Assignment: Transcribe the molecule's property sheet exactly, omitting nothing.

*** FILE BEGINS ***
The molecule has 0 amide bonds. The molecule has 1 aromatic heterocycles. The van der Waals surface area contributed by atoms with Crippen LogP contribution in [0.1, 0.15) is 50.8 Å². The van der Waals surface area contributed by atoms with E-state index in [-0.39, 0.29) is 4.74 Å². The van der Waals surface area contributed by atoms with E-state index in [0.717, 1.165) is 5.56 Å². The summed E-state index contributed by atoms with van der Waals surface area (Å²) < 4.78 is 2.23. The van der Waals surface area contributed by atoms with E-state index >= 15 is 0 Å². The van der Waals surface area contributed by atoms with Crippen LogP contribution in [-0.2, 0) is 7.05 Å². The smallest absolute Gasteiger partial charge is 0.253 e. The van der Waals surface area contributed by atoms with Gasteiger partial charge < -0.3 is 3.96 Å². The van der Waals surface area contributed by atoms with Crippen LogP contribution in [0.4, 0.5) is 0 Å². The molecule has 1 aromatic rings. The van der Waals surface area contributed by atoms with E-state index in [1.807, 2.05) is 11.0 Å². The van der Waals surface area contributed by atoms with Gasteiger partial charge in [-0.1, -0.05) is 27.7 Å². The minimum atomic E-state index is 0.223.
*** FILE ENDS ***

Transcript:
The molecule has 0 amide bonds. The molecule has 1 aromatic heterocycles. The van der Waals surface area contributed by atoms with Crippen LogP contribution in [0.1, 0.15) is 50.8 Å². The van der Waals surface area contributed by atoms with E-state index in [-0.39, 0.29) is 4.74 Å². The van der Waals surface area contributed by atoms with E-state index in [0.717, 1.165) is 5.56 Å². The summed E-state index contributed by atoms with van der Waals surface area (Å²) < 4.78 is 2.23. The van der Waals surface area contributed by atoms with E-state index >= 15 is 0 Å². The van der Waals surface area contributed by atoms with Crippen LogP contribution in [-0.2, 0) is 7.05 Å². The smallest absolute Gasteiger partial charge is 0.253 e. The van der Waals surface area contributed by atoms with Gasteiger partial charge < -0.3 is 3.96 Å². The van der Waals surface area contributed by atoms with Crippen LogP contribution in [0.4, 0.5) is 0 Å². The molecule has 1 aromatic rings. The van der Waals surface area contributed by atoms with E-state index in [1.807, 2.05) is 11.0 Å². The van der Waals surface area contributed by atoms with Gasteiger partial charge in [-0.1, -0.05) is 27.7 Å². The minimum atomic E-state index is 0.223.